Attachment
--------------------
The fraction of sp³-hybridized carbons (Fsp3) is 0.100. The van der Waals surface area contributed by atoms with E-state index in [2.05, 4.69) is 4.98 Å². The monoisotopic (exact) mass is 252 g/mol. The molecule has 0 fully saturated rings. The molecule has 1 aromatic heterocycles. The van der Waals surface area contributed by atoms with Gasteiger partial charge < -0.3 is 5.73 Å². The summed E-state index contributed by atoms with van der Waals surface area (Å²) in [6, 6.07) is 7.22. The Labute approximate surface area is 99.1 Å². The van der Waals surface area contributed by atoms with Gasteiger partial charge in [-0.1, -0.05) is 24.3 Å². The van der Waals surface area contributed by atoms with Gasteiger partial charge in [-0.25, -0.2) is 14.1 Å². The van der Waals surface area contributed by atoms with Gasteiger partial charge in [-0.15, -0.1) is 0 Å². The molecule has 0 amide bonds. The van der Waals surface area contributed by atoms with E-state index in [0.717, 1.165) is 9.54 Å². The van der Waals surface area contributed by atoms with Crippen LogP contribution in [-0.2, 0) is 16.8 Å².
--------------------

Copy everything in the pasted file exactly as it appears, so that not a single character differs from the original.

The fraction of sp³-hybridized carbons (Fsp3) is 0.100. The van der Waals surface area contributed by atoms with E-state index in [2.05, 4.69) is 4.98 Å². The monoisotopic (exact) mass is 252 g/mol. The molecule has 0 fully saturated rings. The molecule has 1 aromatic heterocycles. The van der Waals surface area contributed by atoms with Gasteiger partial charge < -0.3 is 5.73 Å². The summed E-state index contributed by atoms with van der Waals surface area (Å²) in [6, 6.07) is 7.22. The Labute approximate surface area is 99.1 Å². The van der Waals surface area contributed by atoms with Gasteiger partial charge in [-0.1, -0.05) is 24.3 Å². The van der Waals surface area contributed by atoms with Gasteiger partial charge in [-0.25, -0.2) is 14.1 Å². The van der Waals surface area contributed by atoms with Gasteiger partial charge in [-0.15, -0.1) is 0 Å². The molecule has 0 amide bonds. The van der Waals surface area contributed by atoms with E-state index in [0.717, 1.165) is 9.54 Å². The van der Waals surface area contributed by atoms with Crippen LogP contribution in [-0.2, 0) is 16.8 Å².